On Satan, Demons, and Psychiatry by Ragy Girgis

Psychiatry? Is Psychiatry going to solve our problems with Satan, demons and demon possession? It’s about time!

But how? Medication? Electroconvulsive therapy? Psychoanalysis? Jungian Analysis? Oh, maybe one of the forms of behavioral therapy? So many options.

While Dr. Girgis will present a case for how psychiatry can help us understand demons and demon possession, it will be as he combines his training as a psychiatrist, his experience as a clinician working with those with serious mental illness and his reading of a number of biblical texts we most often regard as examples of demon possession not only as a psychiatrist but as a practicing Christian.

Early in the book he tells us that, “the goal of this book is to help change misconceptions that have historically pervaded Christianity … about serious mental illness … to provide an … educational account of untreated serious mental illness, with the ultimate objective of decreasing the stigma about serious mental illness in the Christian community and increasing the acceptance of psychiatric treatment.” (pp 13-14)

Did you notice in those few short lines the repetition, “… serious mental illness”?

If you, you have been introduced to two things you will find in Dr Girgis’ book. (1) He is very intent on us understanding his focus will be on “serious mental illnesses, such as severe depression, bipolar disorder, and schizophrenia.” (p 4) (2) He seems to regard repetition as a necessary part of educating the reader. He will repeat himself.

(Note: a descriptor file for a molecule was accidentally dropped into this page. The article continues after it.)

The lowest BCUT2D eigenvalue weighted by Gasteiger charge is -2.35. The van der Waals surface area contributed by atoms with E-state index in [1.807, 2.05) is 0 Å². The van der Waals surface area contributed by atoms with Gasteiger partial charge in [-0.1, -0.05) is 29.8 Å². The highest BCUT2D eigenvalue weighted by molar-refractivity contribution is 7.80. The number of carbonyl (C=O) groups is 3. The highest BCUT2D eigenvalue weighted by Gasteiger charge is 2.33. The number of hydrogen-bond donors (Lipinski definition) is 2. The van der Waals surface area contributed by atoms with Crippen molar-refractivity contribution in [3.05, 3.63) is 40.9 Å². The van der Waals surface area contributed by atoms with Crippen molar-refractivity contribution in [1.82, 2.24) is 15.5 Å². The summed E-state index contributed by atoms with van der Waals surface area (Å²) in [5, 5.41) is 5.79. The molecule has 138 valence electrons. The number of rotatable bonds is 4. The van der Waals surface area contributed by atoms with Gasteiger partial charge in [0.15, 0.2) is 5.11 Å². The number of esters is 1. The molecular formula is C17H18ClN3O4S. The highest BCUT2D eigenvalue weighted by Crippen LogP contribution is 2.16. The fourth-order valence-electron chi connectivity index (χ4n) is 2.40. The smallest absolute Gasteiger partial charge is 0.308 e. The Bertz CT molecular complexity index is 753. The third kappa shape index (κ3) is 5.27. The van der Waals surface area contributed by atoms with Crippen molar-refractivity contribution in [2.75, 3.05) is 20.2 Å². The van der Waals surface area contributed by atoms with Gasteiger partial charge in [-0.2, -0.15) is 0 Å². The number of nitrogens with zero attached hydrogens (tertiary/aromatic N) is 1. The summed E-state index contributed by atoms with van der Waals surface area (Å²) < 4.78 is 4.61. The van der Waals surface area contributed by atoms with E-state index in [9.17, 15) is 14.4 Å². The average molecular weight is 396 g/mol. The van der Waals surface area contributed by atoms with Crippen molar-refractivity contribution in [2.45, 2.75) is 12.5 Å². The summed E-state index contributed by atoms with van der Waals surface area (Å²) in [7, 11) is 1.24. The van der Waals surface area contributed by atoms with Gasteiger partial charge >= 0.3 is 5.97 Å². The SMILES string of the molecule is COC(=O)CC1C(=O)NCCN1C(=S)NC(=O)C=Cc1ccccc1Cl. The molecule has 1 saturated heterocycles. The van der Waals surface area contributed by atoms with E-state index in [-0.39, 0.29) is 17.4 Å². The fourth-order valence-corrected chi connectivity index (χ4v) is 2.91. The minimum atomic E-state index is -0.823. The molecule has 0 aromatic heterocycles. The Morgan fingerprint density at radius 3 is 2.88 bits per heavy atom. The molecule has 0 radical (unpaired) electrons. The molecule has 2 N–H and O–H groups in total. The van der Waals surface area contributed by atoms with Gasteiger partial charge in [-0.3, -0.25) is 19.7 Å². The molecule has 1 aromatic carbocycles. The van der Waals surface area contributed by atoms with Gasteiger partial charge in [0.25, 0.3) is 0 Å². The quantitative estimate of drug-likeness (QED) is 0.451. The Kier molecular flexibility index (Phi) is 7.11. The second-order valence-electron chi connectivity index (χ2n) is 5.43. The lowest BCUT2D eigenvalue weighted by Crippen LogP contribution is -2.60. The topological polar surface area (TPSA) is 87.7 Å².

He reminds me of the minister who said that a preacher must tell them people what you are going to tell them, tell them, then tell them what you told them. (Surely, you’ve heard that before!)

In the preface he goes about outlining what he will present. He spends a number of chapters (chapters 2 – 12) presenting his case. And in the Conclusion he summarizes the ground he has covered. Before I frighten you away from the book, let me add, he does all this in 112 pages that is very readable and not at all sluggish.

In each of the biblical scenes and personages he address (Moses, King Saul, King David, Jonah, Nebuchadnezzar, the Gadarene Demoniac, and an “exorcism” in Capernaum), he will argue that we need not understand it as demon possession but can better understand it with the tools and perspective of modern psychiatry.

He speaks of “The Bible com[ing] from a different narrative culture that could not explain things in terms of Enlightenment rationality…. When reading … and understanding the Bible stories, one must recognize that these two narratives (pre- and post-Enlightenment) produce two narratives that are different but readily and largely overlap…. We can honor them both.” (p 64)

You need to read this book to see for yourself if he was able to honor both. I think he did a good job.

I would like to turn this book loose in a group at church and see what kind of discussion we could have and what we could learn from Dr Girgis.

And most importantly, I would love to know how successful he can be in helping us get past the stigma associated with mental illnesses. I can only hope and pray he is successful with many.

{ubi caritas et amor, Deus ibi est}

Disclosure of Material Connection: I received this book free from the author and/or publisher through the Speakeasy blogging book review network. I was not required to write a positive review. The opinions I have expressed are my own. I am disclosing this in accordance with the Federal Trade Commission’s 16 CFR,Part 255.

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